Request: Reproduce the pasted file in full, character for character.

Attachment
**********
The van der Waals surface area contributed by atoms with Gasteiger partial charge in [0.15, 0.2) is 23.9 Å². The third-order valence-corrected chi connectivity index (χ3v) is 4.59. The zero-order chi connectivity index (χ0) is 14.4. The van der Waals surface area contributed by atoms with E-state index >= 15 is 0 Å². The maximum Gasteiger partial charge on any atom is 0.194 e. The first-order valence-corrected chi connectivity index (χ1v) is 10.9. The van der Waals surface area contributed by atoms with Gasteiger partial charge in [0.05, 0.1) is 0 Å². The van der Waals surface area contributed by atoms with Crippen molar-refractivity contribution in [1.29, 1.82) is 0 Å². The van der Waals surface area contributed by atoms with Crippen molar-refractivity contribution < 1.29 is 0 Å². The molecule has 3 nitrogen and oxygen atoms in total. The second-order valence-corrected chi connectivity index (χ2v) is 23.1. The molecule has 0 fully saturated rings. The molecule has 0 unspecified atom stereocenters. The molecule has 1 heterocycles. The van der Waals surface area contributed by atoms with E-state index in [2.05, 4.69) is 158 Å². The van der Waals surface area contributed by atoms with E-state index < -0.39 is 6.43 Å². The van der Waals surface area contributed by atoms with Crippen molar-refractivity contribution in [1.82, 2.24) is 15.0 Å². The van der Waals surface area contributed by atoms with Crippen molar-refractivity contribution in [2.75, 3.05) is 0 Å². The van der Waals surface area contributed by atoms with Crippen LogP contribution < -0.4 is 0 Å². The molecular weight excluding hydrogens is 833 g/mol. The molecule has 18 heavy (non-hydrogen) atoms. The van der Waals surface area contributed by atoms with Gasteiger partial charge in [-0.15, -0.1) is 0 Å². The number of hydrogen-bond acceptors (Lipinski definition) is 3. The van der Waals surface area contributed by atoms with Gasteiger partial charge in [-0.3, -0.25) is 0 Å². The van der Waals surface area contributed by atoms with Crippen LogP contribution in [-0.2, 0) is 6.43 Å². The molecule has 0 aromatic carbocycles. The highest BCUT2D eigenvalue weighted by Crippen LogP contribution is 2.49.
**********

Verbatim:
The van der Waals surface area contributed by atoms with Gasteiger partial charge in [0.15, 0.2) is 23.9 Å². The third-order valence-corrected chi connectivity index (χ3v) is 4.59. The zero-order chi connectivity index (χ0) is 14.4. The van der Waals surface area contributed by atoms with E-state index >= 15 is 0 Å². The maximum Gasteiger partial charge on any atom is 0.194 e. The first-order valence-corrected chi connectivity index (χ1v) is 10.9. The van der Waals surface area contributed by atoms with Gasteiger partial charge in [0.05, 0.1) is 0 Å². The van der Waals surface area contributed by atoms with Crippen molar-refractivity contribution in [1.29, 1.82) is 0 Å². The van der Waals surface area contributed by atoms with Crippen molar-refractivity contribution < 1.29 is 0 Å². The molecule has 3 nitrogen and oxygen atoms in total. The second-order valence-corrected chi connectivity index (χ2v) is 23.1. The molecule has 0 fully saturated rings. The molecule has 0 unspecified atom stereocenters. The molecule has 1 heterocycles. The van der Waals surface area contributed by atoms with E-state index in [2.05, 4.69) is 158 Å². The van der Waals surface area contributed by atoms with E-state index < -0.39 is 6.43 Å². The van der Waals surface area contributed by atoms with Crippen molar-refractivity contribution in [1.82, 2.24) is 15.0 Å². The van der Waals surface area contributed by atoms with Crippen molar-refractivity contribution in [2.75, 3.05) is 0 Å². The van der Waals surface area contributed by atoms with Crippen LogP contribution < -0.4 is 0 Å². The molecular weight excluding hydrogens is 833 g/mol. The molecule has 18 heavy (non-hydrogen) atoms. The van der Waals surface area contributed by atoms with Gasteiger partial charge in [-0.15, -0.1) is 0 Å². The number of hydrogen-bond acceptors (Lipinski definition) is 3. The van der Waals surface area contributed by atoms with Gasteiger partial charge in [-0.3, -0.25) is 0 Å². The van der Waals surface area contributed by atoms with Crippen LogP contribution in [-0.2, 0) is 6.43 Å². The molecule has 0 aromatic carbocycles. The highest BCUT2D eigenvalue weighted by Crippen LogP contribution is 2.49.